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Quitting smoking at any age cuts risk of CVD

Senior cardiac nurse Chris Allen at the British Heart Foundation has commented on research revealing the positive affects of quitting smoking even at a later stage of life.

Allen said: “The evidence that smoking causes significant harm to your heart is overwhelming. This study further emphasises just how important it is that we do everything in our power to quit.” 

The research, carried out from the German Cancer Research Center, revealed that people who quit, even after smoking past 60, saw their risk of developing cardiovascular disease (CVD) decreased notably within the first five years of giving up. Their risk continued to decrease over time the longer they remained smoke-free.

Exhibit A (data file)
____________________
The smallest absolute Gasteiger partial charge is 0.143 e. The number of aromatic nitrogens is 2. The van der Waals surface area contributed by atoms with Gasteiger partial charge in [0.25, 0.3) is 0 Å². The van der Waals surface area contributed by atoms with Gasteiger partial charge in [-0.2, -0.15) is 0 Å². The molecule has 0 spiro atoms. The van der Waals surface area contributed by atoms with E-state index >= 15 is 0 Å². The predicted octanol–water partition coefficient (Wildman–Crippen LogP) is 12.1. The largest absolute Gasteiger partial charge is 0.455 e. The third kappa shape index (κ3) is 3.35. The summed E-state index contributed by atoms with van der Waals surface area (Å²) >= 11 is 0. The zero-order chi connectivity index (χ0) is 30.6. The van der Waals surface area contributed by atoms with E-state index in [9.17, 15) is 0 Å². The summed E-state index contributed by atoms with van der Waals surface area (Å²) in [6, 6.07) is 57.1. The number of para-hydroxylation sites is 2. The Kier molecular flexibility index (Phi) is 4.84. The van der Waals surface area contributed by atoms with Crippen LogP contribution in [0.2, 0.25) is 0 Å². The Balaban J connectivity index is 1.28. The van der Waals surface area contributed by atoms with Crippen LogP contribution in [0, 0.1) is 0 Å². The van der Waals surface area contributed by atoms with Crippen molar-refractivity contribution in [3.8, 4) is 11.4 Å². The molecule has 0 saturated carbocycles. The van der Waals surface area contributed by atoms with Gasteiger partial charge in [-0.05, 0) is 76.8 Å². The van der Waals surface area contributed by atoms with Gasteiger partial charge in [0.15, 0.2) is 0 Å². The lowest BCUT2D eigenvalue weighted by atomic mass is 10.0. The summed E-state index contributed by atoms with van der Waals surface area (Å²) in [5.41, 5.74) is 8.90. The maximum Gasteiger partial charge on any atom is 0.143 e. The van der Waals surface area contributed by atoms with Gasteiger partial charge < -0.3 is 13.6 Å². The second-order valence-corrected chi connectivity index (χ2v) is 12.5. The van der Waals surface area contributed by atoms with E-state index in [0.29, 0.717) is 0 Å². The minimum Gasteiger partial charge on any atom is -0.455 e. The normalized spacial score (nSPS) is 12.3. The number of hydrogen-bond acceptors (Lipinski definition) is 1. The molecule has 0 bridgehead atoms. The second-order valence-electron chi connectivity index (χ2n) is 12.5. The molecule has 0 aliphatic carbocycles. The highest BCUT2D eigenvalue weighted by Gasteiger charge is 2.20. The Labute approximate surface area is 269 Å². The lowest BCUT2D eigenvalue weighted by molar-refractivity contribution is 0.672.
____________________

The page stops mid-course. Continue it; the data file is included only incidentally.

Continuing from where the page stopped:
The results showed smokers were twice as likely to die from CVD than people who have never smoked, and on average died more than five years sooner than non-smokers. Their risk increased the more cigarettes they smoked.

Data was analysed from half a million people aged 60 and older to see how smoking impacted their risk of dying prematurely from cardiovascular disease.

Allen said: “Giving up can potentially add years to your life and, as this research suggests, the benefits can be felt at any age so it's never too late to kick the habit.”